A study published in the Lancet has concluded that global cancer rates will soar 75% by 2030: “any reductions in infection-related cancers are offset by an increasing number of new cases that are more associated with reproductive, dietary, and hormonal factors…. interventions can lead to a decrease in the projected increases in cancer burden through effective primary prevention strategies…”
Now there’s no way that we can attribute poor diet and lifestyle as the sole cause of all chronic disease. There are a number of other factors that tie in here as well; factors that are beyond our control. But, of all the factors involved, would it not make sense to focus on those that we can control? It is now well known that diet and lifestyle are key factors in the onset of disease. For example: maintaining a healthy weight, eating a clean, plant-based diet, moderate exercise, avoiding tobacco and limiting alcohol have all been associated with a decreased risk in the onset of a whole host of diseases.
Being obese or overweight increases the chance of developing type 2 diabetes, stroke, coronary heart disease, high blood pressure, osteoarthritis, reproductive problems, gallstones, cancer, metabolic syndrome, mental health issues and more. The medical care costs of obesity in the United States were estimated to be $147 billion for 2008 (almost 10% of all medical spending!). If current trends continue, the costs of obesity could reach 16% to 18% of US health expenditures by 2030. Among adolescents, the total excess cost related to the current prevalence of adolescent overweight and obesity is estimated to be $254 billion – $208 billion in lost productivity and $46 billion in direct medical costs. These numbers are absolutely staggering considering there are only 360 million people in the country.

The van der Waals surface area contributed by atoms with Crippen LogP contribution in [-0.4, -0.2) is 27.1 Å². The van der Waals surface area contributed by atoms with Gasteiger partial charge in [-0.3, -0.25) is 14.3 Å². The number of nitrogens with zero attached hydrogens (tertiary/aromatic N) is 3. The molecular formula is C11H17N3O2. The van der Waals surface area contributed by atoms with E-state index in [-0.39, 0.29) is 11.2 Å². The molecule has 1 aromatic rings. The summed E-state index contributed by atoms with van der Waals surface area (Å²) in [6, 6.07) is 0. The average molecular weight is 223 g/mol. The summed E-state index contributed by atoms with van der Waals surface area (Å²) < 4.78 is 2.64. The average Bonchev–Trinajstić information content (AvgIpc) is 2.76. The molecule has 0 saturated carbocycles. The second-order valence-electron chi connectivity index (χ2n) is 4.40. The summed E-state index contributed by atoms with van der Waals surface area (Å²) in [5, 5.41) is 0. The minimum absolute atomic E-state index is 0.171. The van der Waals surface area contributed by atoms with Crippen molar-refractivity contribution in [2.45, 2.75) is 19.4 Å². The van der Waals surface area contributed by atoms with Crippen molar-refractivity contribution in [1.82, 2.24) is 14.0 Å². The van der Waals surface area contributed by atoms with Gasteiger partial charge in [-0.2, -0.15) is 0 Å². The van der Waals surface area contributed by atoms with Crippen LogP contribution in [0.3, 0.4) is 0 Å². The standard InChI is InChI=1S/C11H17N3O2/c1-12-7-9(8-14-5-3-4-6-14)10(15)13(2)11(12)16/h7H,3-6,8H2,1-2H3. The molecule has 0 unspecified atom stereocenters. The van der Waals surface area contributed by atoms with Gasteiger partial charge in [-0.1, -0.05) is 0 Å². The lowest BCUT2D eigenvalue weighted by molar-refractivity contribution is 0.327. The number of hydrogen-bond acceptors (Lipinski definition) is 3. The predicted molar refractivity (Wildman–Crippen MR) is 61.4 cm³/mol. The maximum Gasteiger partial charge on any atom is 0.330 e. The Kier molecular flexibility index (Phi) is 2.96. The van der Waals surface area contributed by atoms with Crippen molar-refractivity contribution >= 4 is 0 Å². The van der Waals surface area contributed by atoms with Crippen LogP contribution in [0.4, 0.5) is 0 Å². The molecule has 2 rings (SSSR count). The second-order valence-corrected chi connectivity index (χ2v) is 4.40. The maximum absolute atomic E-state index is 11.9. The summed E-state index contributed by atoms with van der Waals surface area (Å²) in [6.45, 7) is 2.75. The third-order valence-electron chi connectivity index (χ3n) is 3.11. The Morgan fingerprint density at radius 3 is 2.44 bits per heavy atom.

The reduction in weight alone therefore not only decreases our chance of developing these chronic illnesses but also aims to lift a huge weight off the healthcare system. Reducing weight should be a primary focus for those individuals who are overweight or obese.